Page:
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Year : 2019  |  Volume : 3  |  Issue : 1  |  Page : 54

Osteoclastoma at the maxillofacial region

Department of Paediatrics, Al-Kindy College of Medicine, University of Baghdad, Baghdad, Iraq

Date of Web Publication22-Aug-2019

Correspondence Address:
Prof. Mahmood Dhahir Al-Mendalawi
P. O. Box: 55302, Baghdad Post Office, Baghdad
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Source of Support: None, Conflict of Interest: None

DOI: 10.4103/aiao.aiao_30_18

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How to cite this article:
Al-Mendalawi MD. Osteoclastoma at the maxillofacial region. Ann Indian Acad Otorhinolaryngol Head Neck Surg 2019;3:54

How to cite this URL:
Al-Mendalawi MD. Osteoclastoma at the maxillofacial region. Ann Indian Acad Otorhinolaryngol Head Neck Surg [serial online] 2019 [cited 2020 May 29];3:54. Available from: http://www.aiaohns.in/text.asp?2019/3/1/54/265136


I read with great interest the case report by Swain et al.[1] published in the January–June 2018 issue of the Annals of Indian Academy of Otorhinolaryngology Head and Neck Surgery. It is obvious that osteoclastoma or giant cell tumor is a rare neoplasm of the bone that often affects long bones. The authors described nicely the clinical picture and the histopathological and imaging findings as well as the surgical intervention of the osteoclastoma at the maxillofacial region in an Indian patient.[1] I presume that that rare occurrence of that neoplasm at an unusual site should alert the authors to consider impaired immune status in the index case. Among conditions associated with impaired immunity, infection with human immunodeficiency virus (HIV) is paramount. My presumption is based on the following point. It is explicit that due to the low immunity, coinfection with oncogenic viruses, and life prolongation secondary to the use of antiretroviral therapy, patients infected with HIV are more vulnerable to various types of neoplasms compared to individuals with healthy immune system.[2] Among these neoplasms, osteoclastoma has been reported in HIV-positive patients.[3] India is one of the Asian countries confronting the grave health consequences of HIV infection. Although no recent data are yet present on the exact HIV seroprevalence in India, the available data pointed out to 0.26% seroprevalence compared with a global average of 0.2%.[4] I presume that contemplating the diagnostic set of blood CD4 lymphocyte count and viral overload measurements was envisaged in the studied patient. If that set was to show HIV positivity, the case in question could be really regarded as a novel case report of HIV-associated maxillofacial osteoclastoma in India.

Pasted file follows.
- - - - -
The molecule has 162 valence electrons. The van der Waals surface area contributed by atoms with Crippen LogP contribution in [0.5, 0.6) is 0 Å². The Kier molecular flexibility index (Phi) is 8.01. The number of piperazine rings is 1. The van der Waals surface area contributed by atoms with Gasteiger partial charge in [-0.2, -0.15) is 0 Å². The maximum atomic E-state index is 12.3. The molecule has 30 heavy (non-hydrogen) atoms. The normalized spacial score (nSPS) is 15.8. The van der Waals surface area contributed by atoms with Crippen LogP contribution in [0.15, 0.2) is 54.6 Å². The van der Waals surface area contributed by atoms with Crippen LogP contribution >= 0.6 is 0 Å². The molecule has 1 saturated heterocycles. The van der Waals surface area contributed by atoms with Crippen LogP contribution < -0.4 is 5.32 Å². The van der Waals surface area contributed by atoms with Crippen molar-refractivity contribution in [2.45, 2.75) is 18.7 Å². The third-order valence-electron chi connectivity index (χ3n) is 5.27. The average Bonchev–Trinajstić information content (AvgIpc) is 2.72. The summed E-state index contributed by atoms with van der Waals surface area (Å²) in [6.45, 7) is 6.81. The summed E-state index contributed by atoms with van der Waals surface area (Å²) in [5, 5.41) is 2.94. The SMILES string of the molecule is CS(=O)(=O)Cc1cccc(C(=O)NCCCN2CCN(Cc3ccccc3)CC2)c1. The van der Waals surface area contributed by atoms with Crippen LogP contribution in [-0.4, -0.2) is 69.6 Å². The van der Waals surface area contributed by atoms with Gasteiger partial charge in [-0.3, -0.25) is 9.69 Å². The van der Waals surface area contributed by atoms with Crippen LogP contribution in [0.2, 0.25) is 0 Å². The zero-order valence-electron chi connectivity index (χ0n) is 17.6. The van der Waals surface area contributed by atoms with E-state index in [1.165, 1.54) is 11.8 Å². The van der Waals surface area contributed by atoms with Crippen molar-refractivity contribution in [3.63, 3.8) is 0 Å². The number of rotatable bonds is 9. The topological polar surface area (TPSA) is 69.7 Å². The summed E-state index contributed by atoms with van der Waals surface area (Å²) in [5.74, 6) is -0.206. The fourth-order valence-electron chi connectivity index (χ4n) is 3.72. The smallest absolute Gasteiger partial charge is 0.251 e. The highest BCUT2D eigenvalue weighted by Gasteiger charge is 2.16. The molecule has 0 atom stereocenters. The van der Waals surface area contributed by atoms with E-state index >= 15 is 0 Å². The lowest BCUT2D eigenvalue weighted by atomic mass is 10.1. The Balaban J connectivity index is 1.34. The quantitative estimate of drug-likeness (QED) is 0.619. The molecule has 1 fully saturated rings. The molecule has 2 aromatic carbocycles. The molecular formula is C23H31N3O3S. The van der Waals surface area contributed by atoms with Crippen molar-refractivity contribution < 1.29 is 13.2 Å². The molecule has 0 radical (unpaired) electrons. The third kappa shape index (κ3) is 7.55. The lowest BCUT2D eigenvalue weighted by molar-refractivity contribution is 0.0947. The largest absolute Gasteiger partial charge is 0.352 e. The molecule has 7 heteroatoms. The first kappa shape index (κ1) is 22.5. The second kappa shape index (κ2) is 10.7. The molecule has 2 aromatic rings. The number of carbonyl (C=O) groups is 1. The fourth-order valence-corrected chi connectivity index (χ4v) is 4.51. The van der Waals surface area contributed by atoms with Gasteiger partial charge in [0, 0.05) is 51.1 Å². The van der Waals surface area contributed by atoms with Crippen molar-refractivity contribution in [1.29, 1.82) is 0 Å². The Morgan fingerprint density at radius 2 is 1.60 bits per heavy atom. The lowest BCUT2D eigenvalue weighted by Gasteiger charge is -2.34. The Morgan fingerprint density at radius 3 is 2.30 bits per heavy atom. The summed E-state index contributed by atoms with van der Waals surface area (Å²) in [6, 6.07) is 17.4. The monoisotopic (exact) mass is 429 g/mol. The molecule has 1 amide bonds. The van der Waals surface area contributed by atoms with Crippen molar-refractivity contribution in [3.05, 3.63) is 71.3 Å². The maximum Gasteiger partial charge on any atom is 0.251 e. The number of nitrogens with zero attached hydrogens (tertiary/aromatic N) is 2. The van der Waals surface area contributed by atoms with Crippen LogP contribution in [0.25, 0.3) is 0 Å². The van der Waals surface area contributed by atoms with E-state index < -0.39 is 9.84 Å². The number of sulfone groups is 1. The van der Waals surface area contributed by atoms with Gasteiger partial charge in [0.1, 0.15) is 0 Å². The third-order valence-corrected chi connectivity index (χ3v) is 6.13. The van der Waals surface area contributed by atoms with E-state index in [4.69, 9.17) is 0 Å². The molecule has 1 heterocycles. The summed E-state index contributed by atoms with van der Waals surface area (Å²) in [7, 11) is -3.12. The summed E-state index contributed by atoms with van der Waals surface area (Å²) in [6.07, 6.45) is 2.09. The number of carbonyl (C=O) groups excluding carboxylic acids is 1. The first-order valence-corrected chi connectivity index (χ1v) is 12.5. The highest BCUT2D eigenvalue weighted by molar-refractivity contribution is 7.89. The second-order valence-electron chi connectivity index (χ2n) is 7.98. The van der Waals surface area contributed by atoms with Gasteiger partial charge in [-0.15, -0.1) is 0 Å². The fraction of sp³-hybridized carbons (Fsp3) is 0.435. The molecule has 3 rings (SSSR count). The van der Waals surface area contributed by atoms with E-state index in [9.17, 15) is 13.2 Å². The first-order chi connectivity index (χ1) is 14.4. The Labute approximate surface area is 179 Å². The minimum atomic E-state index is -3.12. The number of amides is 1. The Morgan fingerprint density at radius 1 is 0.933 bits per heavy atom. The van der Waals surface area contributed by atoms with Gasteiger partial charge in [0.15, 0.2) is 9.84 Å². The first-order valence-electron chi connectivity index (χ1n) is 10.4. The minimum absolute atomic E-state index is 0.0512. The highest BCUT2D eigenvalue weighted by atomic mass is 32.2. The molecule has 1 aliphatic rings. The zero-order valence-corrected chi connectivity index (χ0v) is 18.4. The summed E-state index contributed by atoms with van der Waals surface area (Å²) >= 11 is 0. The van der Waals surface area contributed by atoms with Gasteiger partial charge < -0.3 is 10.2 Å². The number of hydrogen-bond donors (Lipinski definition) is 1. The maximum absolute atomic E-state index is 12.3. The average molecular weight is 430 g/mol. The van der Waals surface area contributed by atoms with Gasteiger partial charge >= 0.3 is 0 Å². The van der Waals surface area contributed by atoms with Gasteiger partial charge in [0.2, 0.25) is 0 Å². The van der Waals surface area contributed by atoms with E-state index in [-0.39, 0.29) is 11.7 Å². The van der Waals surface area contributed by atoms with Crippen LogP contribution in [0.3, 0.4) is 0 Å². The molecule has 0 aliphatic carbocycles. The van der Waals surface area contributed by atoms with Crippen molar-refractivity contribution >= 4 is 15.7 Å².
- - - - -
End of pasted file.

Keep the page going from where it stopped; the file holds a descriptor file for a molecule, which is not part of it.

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  References Top

Swain SK, Bhattacharyya B, Sahu MC. Osteoclastoma at the maxillofacial region. Ann Indian Acad Otorhinolaryngol Head Neck Surg 2018;2:12-4.  Back to cited text no. 1
  [Full text]  
Valencia Ortega ME. Malignancies and infection due to the human immunodeficiency virus. Are these emerging diseases? Rev Clin Esp 2018;218:149-55.  Back to cited text no. 2
Ares O, Conesa X, Seijas R, Huguet P, González R, Fernández N, et al. Giant cell tumor of bone in a patient with HIV infection. Enferm Infecc Microbiol Clin 2010;28:396-7.  Back to cited text no. 3
Paranjape RS, Challacombe SJ. HIV/AIDS in India: An overview of the Indian epidemic. Oral Dis 2016;22 Suppl 1:10-4.  Back to cited text no. 4


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